Russia has deployed equipment during the conflict in eastern Ukraine that can be used for nuclear weapons, NATO’s top military commander said.
While there’s no “direct evidence” that the Kremlin has made deployments of nuclear arms, U.S. Air Force General Philip Breedlove said on Thursday, “that does not mean that they may not have happened.”
“Lots of the systems that the Russians use to deliver nuclear weapons are dual-use systems -- they can be either conventional or nuclear -- and some of those systems are deployed,” Breedlove said.
“We do not need to make any adjustments to our nuclear posture,” Breedlove told reporters in Brussels. “First and foremost, we have a secure, a safe and a very capable nuclear response and that’s our mission -- to keep it that way.”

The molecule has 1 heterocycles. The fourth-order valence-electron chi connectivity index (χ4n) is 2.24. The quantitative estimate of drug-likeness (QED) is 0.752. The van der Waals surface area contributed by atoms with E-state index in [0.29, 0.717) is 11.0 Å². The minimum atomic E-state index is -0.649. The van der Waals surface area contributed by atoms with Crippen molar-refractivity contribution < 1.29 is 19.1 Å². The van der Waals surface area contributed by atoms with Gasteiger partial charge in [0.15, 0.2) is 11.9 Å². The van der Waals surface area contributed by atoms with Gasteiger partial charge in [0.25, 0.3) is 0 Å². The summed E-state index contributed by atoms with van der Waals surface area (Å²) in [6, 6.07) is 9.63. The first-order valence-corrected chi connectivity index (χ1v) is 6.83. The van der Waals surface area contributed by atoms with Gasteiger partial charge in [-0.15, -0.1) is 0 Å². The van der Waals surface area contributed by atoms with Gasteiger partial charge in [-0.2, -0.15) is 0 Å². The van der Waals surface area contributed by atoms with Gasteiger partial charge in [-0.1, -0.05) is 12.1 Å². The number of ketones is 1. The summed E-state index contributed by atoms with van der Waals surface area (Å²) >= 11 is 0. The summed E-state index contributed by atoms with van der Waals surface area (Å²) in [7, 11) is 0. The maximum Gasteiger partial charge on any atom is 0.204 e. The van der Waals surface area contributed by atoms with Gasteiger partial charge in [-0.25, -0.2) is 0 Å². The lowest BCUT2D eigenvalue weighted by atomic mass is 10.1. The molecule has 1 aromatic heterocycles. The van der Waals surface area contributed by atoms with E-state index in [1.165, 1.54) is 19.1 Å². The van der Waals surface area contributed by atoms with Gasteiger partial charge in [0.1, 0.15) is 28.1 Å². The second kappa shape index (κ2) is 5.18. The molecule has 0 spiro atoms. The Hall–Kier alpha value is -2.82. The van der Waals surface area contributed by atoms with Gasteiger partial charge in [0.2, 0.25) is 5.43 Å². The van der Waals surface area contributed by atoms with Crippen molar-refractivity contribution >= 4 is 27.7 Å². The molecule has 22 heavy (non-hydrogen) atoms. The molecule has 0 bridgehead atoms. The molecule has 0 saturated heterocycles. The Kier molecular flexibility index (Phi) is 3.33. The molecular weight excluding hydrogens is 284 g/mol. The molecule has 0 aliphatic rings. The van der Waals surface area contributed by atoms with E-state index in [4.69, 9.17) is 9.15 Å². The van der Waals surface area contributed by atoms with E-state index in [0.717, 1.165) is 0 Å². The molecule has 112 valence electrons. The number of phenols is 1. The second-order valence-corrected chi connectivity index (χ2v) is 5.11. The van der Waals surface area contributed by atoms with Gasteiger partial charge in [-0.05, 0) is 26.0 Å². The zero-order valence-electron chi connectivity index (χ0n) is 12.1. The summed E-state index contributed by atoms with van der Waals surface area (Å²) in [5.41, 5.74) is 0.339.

The North Atlantic Treaty Organization said last week that it was “deeply concerned” about Russia’s statements about possible stationing of nuclear weapons and their delivery systems in Crimea. Putin told a documentary film aired on Russian television two months ago that he was ready to put his country’s nuclear forces on alert when he annexed the Crimean peninsula in March 2014.
During the lull in fighting since the February cease-fire, Russia has “resupplied and stockpiled forces” in eastern Ukraine, Breedlove said.
He said NATO will assess a joint request from the Baltic nations -- Latvia, Lithuania and Estonia -- for more troops to counter increased threats from Russia, with which they share a border. The three countries said they want NATO to provide more than the increased air patrols and rotating U.S. troop presence secured last year.
“Any request that a nation sends forth in such a serious manner, we will look at,” Breedlove said.